A more flexible alternative is to use one or more MIDI clips outside of the group to 'sequence' the group scenes. Placing the clips outside the group ensures that they won't be affected by group scene triggering. To use a single MIDI clip, just insert trigger notes at the last eighth‑note before bars where you want group scene changes. The trigger clip can be in either the arrangement or session view, and if you already have a partial arrangement, working with the trigger clip in the arrangement view makes it easy to sync your triggers to other events in the arrangement.
Suppose, for example, that you've already arranged your drum and bass tracks and have recorded or imported some rhythm‑guitar, pad and lead clips to try out against them. Temporarily capture all those clips in a single group and create group scenes of combinations that work together. Then, instead of recording to the arrangement, you can use remote triggers and a MIDI clip to try out different arrangements, saving the MIDI clips of arrangements you like. Note that you can use those MIDI clips in the session or arrangement views to play your alternative arrangements.
Follow Actions come back into play when you move the trigger clips outside of the group, but the setup to get what you want is not always obvious. As a simple example, suppose you want to randomly jump between group scenes at two‑bar intervals. Normally, with a bunch of two‑bar loops, you'd set each one's Follow Action to 'Any' or 'Other', trigger the first one, and be done with it. You can do that with MIDI clips that trigger group scenes, but the randomisation will start two bars late.
The way around this is to create a one‑bar clip to trigger each group scene and create an additional empty one‑bar clip at the top of the list. Set the empty clip's Follow Action to Other and set the rest of the clips' Follow Actions to First, all with a Follow Action time of 1.0.0. Now, launch the empty trigger clip, along with any desired group scene. After one bar, a randomly selected trigger clip will be launched. After another bar it will trigger its group scene and launch the empty trigger clip. That process repeats with a new random selection until you stop it.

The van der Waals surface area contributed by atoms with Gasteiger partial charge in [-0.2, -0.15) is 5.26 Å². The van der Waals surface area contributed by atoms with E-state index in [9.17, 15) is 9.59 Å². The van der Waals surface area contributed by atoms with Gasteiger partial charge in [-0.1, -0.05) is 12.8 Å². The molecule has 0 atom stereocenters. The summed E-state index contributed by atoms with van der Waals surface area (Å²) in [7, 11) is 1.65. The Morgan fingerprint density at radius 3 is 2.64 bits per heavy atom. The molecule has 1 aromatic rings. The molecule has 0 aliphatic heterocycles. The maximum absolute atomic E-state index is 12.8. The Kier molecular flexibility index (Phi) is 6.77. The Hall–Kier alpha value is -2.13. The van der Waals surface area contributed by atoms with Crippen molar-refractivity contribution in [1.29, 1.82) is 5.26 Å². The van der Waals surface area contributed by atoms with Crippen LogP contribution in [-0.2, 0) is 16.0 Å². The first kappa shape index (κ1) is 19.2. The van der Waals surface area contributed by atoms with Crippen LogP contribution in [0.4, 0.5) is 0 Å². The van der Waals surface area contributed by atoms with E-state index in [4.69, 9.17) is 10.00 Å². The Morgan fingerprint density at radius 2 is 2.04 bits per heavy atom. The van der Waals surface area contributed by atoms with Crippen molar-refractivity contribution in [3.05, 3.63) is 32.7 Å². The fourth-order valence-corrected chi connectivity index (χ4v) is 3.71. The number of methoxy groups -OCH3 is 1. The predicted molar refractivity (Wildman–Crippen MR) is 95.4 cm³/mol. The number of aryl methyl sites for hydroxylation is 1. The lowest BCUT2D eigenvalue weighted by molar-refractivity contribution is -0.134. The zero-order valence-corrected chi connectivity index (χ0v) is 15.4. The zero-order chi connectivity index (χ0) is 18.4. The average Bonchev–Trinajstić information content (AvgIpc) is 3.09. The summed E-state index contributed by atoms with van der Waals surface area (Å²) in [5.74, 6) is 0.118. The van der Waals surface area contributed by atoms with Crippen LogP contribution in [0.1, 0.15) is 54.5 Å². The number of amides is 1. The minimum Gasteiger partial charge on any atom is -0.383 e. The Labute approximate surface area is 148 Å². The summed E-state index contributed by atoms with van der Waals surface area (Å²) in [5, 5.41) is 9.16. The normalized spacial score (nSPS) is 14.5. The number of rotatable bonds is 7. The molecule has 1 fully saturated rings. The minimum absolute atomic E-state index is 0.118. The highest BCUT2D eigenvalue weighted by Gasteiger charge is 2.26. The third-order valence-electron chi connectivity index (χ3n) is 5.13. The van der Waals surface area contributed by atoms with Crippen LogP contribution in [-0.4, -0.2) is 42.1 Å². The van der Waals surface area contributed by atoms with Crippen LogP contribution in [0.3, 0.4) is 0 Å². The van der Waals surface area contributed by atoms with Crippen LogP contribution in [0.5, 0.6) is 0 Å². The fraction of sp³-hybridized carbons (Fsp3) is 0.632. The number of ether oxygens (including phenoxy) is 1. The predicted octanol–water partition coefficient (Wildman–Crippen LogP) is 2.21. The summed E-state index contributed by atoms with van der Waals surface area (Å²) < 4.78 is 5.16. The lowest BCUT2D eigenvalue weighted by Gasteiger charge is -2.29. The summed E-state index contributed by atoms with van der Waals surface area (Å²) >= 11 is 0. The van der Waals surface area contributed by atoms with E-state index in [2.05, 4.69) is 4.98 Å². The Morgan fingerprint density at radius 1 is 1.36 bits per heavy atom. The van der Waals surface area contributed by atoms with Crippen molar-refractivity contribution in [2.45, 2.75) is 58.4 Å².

Actually, if you just want to randomise the group scenes, it's easier to use one trigger clip along with Live's Random MIDI plug‑in set up to randomly change the trigger note's pitch. But as soon as you want something beyond simple randomisation, you need to use Follow Actions. Let's look at a couple of examples to see what's possible.
Begin by copying the previous example but change the empty clip's Follow Action from Other to Any. Now, group scene changes will occasionally be delayed by one bar, and, more noticeable relative to the rest of the arrangement, changes will go from being on even-numbered bars to being on odd-numbered bars, or vice-versa.
For any of the real trigger clips, set Follow Action B to Prev(ious), and for the clip just above it set Follow Action B to Next. For both clips, adjust the Chance A and Chance B numerical boxes to taste (but don't set either to zero). Now you'll occasionally get a cycle of one‑bar jumps between the corresponding group scenes. It's a good idea to ensure the group clips are in Legato mode, to make sure that each new loop begins as the previous loop ends.
These are just a couple of ideas for using Follow Actions. The best thing to do is get stuck in and experiment for yourself!
Almost everything that I've described for group scenes applies to full scenes as well. The one difference is that to isolate the MIDI trigger clips from the scenes, you need to place them in scenes outside the scenes being triggered — if you see what I mean. You'll often get interesting results triggering clips with Follow Actions inside the scenes they trigger, but setting it up can be a real head‑scratcher.
My final piece of advice is this: when you're working with MIDI triggers for group scenes for more than one group, you need to keep the remote assignments separate. You can do that by assigning different notes or by using the same notes on different MIDI channels. I find it least confusing to start with the lowest MIDI note (C‑2) for Scene 1, incrementally increasing the note number for successive scenes, and then to use a different MIDI channel for each group as well as for global scenes.